Government organizations and the private sector are responding to the disclosure of a critical vulnerability affecting the widely used Log4j logging utility, as exploitation attempts are on the rise.
Apache Log4j is a Java-based logging tool that is included in various open source libraries, and is directly embedded in many popular software applications.
It came to light recently that the cross-platform library is affected by a critical remote code execution vulnerability — tracked as CVE-2021-44228 and dubbed Log4Shell — that can be exploited to gain complete access to the targeted system by getting the affected application to log a specially crafted string.
Log4Shell was reported to Log4j developers by the Alibaba cloud security team on November 24 and a patch was made available on December 6 with the release of version 2.15.0. Proof-of-concept (PoC) exploits were developed shortly after.
The list of affected companies and software includes Apple, Tencent, Twitter, Baidu, Steam, Minecraft, Cloudflare, Amazon, Tesla, Palo Alto Networks, IBM, Pulse Secure, Ghidra, ElasticSearch, Apache, Google, Webex, LinkedIn, Cisco and VMware. The list is being regularly updated.
Attacks exploiting Log4Shell
Cloudflare reported seeing evidence of exploitation on December 1, but mass exploitation began only after the flaw was publicly disclosed. While most of the activity observed until now has focused on the identification of vulnerable systems exposed to the internet, there has been a significant increase in actual attacks exploiting Log4Shell.
The SANS Institute reported seeing the zero-day vulnerability being exploited in the wild to deliver cryptocurrency miners.
Cisco’s Talos research and intelligence unit has seen exploitation attempts by APT groups, as well as botnets such as Mirai. The Netlab unit at Chinese cybersecurity firm Qihoo 360 reported seeing Log4Shell attacks involving the Muhstik botnet.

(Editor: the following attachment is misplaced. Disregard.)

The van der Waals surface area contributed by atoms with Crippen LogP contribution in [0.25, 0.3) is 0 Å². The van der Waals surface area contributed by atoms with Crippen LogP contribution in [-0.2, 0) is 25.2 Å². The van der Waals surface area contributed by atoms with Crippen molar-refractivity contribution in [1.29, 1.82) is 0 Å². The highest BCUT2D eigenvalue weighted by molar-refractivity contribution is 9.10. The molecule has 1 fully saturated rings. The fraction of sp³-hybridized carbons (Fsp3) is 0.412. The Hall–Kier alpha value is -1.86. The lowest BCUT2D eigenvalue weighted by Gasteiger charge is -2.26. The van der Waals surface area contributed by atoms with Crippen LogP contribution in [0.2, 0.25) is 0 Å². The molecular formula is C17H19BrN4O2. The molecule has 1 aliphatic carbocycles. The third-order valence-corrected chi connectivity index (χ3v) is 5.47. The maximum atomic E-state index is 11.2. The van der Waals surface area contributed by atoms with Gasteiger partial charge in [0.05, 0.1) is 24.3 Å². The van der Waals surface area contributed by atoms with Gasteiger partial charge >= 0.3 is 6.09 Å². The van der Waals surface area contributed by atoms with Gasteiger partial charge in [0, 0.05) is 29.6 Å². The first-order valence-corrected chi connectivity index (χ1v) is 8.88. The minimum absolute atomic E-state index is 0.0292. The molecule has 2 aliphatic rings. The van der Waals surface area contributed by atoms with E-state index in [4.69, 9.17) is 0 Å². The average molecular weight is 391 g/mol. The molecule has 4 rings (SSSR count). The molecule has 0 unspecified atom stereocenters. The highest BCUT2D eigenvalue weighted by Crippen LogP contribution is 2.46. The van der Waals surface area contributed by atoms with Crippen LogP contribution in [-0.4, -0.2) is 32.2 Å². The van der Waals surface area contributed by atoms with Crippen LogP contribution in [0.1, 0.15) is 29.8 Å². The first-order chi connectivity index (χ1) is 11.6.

Microsoft has observed attempts to install cryptocurrency miners and Cobalt Strike payloads that can be used for data theft and lateral movement.
There is also evidence of exploitation against Apple’s iCloud service and Minecraft servers.
Threat intelligence company GreyNoise, which started seeing exploitation attempts on December 9, shortly after weaponized PoC exploits became available, has witnessed exploitation attempts coming from hundreds of IP addresses.
Bitdefender said most of the attacks seen by its honeypot network came from Russian IPs, and Lacework reported that much of the scanning it has seen originated from Tor nodes.
Response from government agencies, vendors and cybersecurity firms
Jen Easterly, director of the U.S. Cybersecurity and Infrastructure Security Agency (CISA), on Friday issued a statement pointing out that the vulnerability has been added to the agency’s catalog of known exploited flaws, which compels federal civilian agencies to immediately address it.
The Canadian government is also taking the threat seriously. The Canada Revenue Agency has decided to take its systems offline as a precaution — it claims that it has not detected any actual breach resulting from this vulnerability.
Microsoft has released blog posts with mitigation guidance for Azure and other customers.
VMware has also released an advisory to inform customers that many of its products are affected. The virtualization giant has started releasing patches and mitigations, and warned that it has confirmed exploitation attempts in the wild.
Cisco is investigating the impact of CVE-2021-44228 on its products and many have already been confirmed to be affected.
The developers of the enterprise management software Jamf Pro have also confirmed being impacted and announced the availability of patches and mitigations. Researchers at Randori have confirmed that Jamf Pro can be targeted and they believe that widespread exploitation is imminent.
Managed detection and response company Huntress, which has released a tool designed to help organizations test if their applications are affected by CVE-2021-44228, pointed out that MSPs such as Auvik, ConnectWise and N-able have confirmed being impacted.
Cybersecurity companies such as Qualys, Cloudflare, CrowdStrike, ShiftLeft, Bishop Fox, Sophos, NCC Group, IBM Security, SOC Prime, LunaSec, Forescout, F-Secure, Tenable, Malwarebytes and Cybereason have released blog posts to inform customers about the attacks, and how their products can detect exploitation attempts or vulnerable versions of the Log4j library.